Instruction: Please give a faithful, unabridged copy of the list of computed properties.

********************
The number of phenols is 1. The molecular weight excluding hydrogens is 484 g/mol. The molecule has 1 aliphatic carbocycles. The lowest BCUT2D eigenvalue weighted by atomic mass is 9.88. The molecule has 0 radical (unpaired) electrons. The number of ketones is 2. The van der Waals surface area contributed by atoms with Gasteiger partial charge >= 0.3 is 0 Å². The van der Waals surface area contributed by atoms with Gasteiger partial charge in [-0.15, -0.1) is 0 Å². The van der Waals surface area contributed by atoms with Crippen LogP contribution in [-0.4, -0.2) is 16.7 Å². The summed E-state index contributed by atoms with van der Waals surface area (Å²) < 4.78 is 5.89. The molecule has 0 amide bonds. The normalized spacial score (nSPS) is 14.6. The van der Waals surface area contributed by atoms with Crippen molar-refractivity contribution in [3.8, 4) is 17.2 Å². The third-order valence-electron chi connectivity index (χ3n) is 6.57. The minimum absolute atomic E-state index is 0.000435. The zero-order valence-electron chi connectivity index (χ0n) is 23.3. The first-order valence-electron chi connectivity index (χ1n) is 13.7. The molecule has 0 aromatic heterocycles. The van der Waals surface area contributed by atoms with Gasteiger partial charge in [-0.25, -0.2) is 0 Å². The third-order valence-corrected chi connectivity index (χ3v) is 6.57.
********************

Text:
The number of phenols is 1. The molecular weight excluding hydrogens is 484 g/mol. The molecule has 1 aliphatic carbocycles. The lowest BCUT2D eigenvalue weighted by atomic mass is 9.88. The molecule has 0 radical (unpaired) electrons. The number of ketones is 2. The van der Waals surface area contributed by atoms with Gasteiger partial charge >= 0.3 is 0 Å². The van der Waals surface area contributed by atoms with Gasteiger partial charge in [-0.15, -0.1) is 0 Å². The van der Waals surface area contributed by atoms with Crippen LogP contribution in [-0.4, -0.2) is 16.7 Å². The summed E-state index contributed by atoms with van der Waals surface area (Å²) < 4.78 is 5.89. The molecule has 0 amide bonds. The normalized spacial score (nSPS) is 14.6. The van der Waals surface area contributed by atoms with Crippen molar-refractivity contribution in [3.8, 4) is 17.2 Å². The third-order valence-electron chi connectivity index (χ3n) is 6.57. The minimum absolute atomic E-state index is 0.000435. The zero-order valence-electron chi connectivity index (χ0n) is 23.3. The first-order valence-electron chi connectivity index (χ1n) is 13.7. The molecule has 0 aromatic heterocycles. The van der Waals surface area contributed by atoms with Gasteiger partial charge in [-0.25, -0.2) is 0 Å². The third-order valence-corrected chi connectivity index (χ3v) is 6.57.